Turkish ‘Power Ship’ Proposed To Keep The Lights On In South Australia!

Ghana, Iraq, Lebanon, Indonesia, Zambia, Mozambique.

What do all these countries have in common? They are all third world, mostly war-torn countries who have relied on ship-mounted power plants to overcome chronic electricity shortages.

Kapowership.jpeg

A Powership as displayed in the Karpowership Brochure

The “power ship” barge is owned by Istanbul-based firm, Karpowership and comprises 11 towering steel stacks or chimneys that resembles a sort of floating Battersea power station.

“Kapowership’s” next port of call? South Australia!

A 250 MW ship-based power station is under consideration as a solution to the crisis for the Australian state, which has seen an over-investment of ‘unreliable’ energy – wind and solar. While cheap, reliable, baseload fossil fuel power stations were retired (blown up)…

playford-coal-station-blowup-jobs1.jpeg

Playford coal-fired power station in Port Augusta — put out of business by Labor’s green policies — had its towers brought down by explosives.

A third world energy solution for a virtual, third world SA government.

What does this say about the Jay Weatherill Socialist/Green/Labor SA government and its insane global warming policies?!

Opposition politicians are critical of the move, saying that using such ships, typically sent to war ravaged regions, shows the government’s poor decision making on power policy, linking it to the increase in residential electricity bills.

Opposition Leader Steven Marshall said “Had (the government) invested just A$8m a year in keeping the Northern Power Station open South Australians would have been shielded from these shocking electricity price rises.” 

If it weren’t so serious for the livelihoods of South Australian’s and their flailing economy, it would be hilarious.

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More via PEI…

* I genuinely thought this article was a parody on the SA energy debacle when I first read about it via our friend’s over at Tallbloke’s Talkshop!

You literally can’t make this stuff up…

Turkish power ship proposed for Adelaide

06/19/2017

A large-scale temporary power solution is being considered, as South Australia struggles to ensure its energy security.

A 250 MW ship-based power station is under consideration as a solution to the crisis for the Australian state, which has seen a lot of investment in renewable power over recent years, while old fossil stations were retired.

The Turkish ship could be operational by the end of the year for less than the $360m budgeted for a new state-owned gas-fired power plant of the same capacity.
Turkish powership
The ship-based plant would plug into the high-voltage grid near the 479 MW Pelican Point power station, which returns to full capacity on July 1.

A second option would be for a 125 MW Powership at Outer Harbor and another of the same size anchored off Port Augusta, plugging into the grid near the site of the defunct Northern power station.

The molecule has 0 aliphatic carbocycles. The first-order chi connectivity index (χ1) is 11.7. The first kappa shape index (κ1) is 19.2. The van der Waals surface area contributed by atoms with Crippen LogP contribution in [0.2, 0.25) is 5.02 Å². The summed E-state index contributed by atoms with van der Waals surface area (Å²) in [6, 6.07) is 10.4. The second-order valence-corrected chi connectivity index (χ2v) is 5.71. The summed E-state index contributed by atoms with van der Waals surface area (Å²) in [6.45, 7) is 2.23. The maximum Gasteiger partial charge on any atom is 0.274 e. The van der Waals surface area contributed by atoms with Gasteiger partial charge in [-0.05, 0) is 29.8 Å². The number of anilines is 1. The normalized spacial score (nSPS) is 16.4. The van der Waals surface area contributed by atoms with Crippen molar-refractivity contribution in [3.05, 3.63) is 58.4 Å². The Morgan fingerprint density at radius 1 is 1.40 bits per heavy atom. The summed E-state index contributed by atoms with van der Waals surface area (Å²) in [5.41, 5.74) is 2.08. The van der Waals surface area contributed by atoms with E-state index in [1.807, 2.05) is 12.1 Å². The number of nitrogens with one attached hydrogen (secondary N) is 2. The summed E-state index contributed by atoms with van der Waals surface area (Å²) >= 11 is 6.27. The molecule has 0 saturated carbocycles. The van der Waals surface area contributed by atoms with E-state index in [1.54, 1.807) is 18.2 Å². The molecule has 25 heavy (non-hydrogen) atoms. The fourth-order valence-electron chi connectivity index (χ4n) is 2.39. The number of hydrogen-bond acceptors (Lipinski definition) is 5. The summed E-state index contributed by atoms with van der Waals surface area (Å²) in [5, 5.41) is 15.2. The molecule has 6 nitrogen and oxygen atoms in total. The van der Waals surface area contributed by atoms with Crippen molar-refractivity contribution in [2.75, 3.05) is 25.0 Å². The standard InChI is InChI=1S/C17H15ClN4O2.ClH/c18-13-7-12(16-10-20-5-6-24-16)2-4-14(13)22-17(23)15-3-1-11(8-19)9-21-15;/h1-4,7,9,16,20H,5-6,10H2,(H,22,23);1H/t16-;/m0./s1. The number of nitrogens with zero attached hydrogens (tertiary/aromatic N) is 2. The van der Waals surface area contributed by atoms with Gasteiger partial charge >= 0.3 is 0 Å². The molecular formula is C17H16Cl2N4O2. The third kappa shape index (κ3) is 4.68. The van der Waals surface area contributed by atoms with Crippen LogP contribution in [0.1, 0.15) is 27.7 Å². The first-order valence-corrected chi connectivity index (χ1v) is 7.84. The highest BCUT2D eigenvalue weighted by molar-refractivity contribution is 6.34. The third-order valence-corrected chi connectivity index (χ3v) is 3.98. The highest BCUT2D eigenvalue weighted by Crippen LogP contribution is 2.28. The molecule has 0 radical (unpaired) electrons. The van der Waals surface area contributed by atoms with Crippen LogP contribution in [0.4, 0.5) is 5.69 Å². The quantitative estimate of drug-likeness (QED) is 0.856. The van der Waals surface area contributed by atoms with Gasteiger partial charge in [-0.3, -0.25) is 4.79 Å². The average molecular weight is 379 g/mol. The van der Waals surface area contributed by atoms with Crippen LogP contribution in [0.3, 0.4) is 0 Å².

The Powership fleet can operate on natural gas, liquid natural gas or heavy fuel oil and it is likely the ship would be leased until a permanent plant was built.

The Istanbul-based firm, Karpowership, has installed the barge or ship-mounted power plants in Ghana, Iraq, Lebanon, Indonesia, Zambia, and Mozambique.

A national electricity market operator report released this week reveals a government-backed battery, temporary generators and every power station in the state must be up and running in tandem to prevent blackouts in the state this summer.

Adelaide Now online reports that opposition politicians are critical of the move, saying that using such ships, typically sent to war ravaged regions, shows the government’s poor decision making on power policy, linking it to the increase in residential electricity bills.

Opposition Leader Steven Marshall said “Had (the government) invested just A$8m a year in keeping the Northern Power Station open South Australians would have been shielded from these shocking electricity price rises.” 

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MORE On SA’s Insane Global Warming Policy-Caused Energy Crisis :

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4 Comments on “Turkish ‘Power Ship’ Proposed To Keep The Lights On In South Australia!”

  1. Power plants on ships might be wise for a short term emergency solution. As a long term solution, it is not that wise. The expected life-time of a ship is not more than 25 – 30 years (http://www.shippipedia.com/life-cycle-of-a-ship/). The life cycle cost of the ship will add to the life cycle cost of the power generation facitity on board the ship, and thereby increase the total costs relative to a power facility on firm ground. Building things on firm ground is much wiser as a long term solution.

    Like

  2. . Did nybody REALLY not see something like this coming?

    Liked by 1 person

  3. Dalit says:

    May be Adni ship with Turkish registration and powered by Queensland coal.

    Liked by 1 person


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